Beckham started a comprehensive demolition of a much-fancied Deportivo side. His sublime shot from 30 yards beat Jose Molina as Manchester United recorded its first victory over a Spanish side in Spain. The second leg is remembered more for Beckham's broken foot, but the first was a footballing triumph, especially for arguably United's greatest ever midfield, containing Beckham, Paul Scholes, Roy Keane and Ryan Giggs.
4. Argentina 0 England 1, June 7, 2002
Revenge is rarely sweeter. Four years after one Argentinean, Diego Simeone, provoked a reaction that meant Beckham exited the 1998 World Cup in disgrace and two months after another, Aldo Duscher, broke his metatarsal to endanger his participation in the 2002 tournament, Beckham provided an eloquent response. His nerveless penalty, clinically dispatched one minute before halftime, defeated the favorites to lift the Jules Rimet Trophy. As Argentina was eliminated in the group stages, Beckham certainly had his vengeance.
3. Wimbledon 0 Manchester United 3, Aug. 17, 1996
Lobs are not an unusual sight at Wimbledon, but they are rarely this spectacular. Surely, none have had the long-term consequences of Beckham's.
With Manchester United 2-0 ahead, the midfielder took aim in the final minute. The difference was that he was within his own half at the time. As his 60-yard shot sailed over the helpless goalkeeper Neil Sullivan, his life changed irrevocably. He had been a regular on United's team for a year, without attracting vast international attention. That soon changed: by the end of the month, he won the first of his 96 England caps. Superstardom beckoned.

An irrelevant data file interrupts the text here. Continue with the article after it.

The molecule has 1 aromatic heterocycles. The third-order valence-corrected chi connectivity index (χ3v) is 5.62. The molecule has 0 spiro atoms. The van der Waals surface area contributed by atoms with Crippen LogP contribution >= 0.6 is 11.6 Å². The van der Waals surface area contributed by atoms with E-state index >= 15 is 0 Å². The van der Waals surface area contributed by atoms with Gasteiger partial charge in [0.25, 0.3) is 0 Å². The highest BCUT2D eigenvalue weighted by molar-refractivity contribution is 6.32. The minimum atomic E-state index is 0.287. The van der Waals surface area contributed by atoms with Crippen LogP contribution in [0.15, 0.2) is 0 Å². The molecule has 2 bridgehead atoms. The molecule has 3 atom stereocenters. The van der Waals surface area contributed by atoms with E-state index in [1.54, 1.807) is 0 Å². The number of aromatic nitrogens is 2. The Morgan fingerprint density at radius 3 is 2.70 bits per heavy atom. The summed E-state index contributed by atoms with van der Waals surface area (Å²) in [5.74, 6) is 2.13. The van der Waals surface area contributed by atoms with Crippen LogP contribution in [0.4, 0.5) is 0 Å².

2. Bayern Munich 1 Manchester United 2, May 26, 1999
It had the most dramatic of denouements but, even when it appeared Manchester United would lose, Beckham's was a memorable display. With Roy Keane and Paul Scholes suspended, he made a rare appearance in the center of United's midfield, and he was indefatigable. But United left it so late that a despairing George Best had left the Nou Camp and Bayern's ribbons were on the Champions League trophy. Then Beckham whipped in a corner from the left flank. After Ryan Giggs miscued his shot, Teddy Sheringham swiveled to turn it in. The score was tied at 1-1. Deeper into injury time, another Beckham corner. Sheringham supplied the flick-on, the predatory Ole Gunnar Solskjaer the finish and Manchester United were champions of Europe.
1. England 2 Greece 2, Oct. 6, 2001
Beckham's tour de force. In a match in which -- with the exception of Teddy Sheringham -- England played woefully, its captain single-handedly ensured its presence at the World Cup. Because Finland was drawing with Germany, England only needed a point to guarantee its place in Korea and Japan the following summer. Against Greece, however, England trailed twice. Sheringham supplied the first equalizer, glancing in a trademark Beckham free kick. As time ticked away from England, only Beckham, believed to have run more than 10 miles that afternoon, seemed capable of helping the team avert defeat. Finally, he did, with a 93rd-minute free kick that was perfect in both its timing and execution.
Richard Jolly writes for ESPNsoccernet and covers the English Premiership and UEFA Champions League. He can be reached on email@example.com.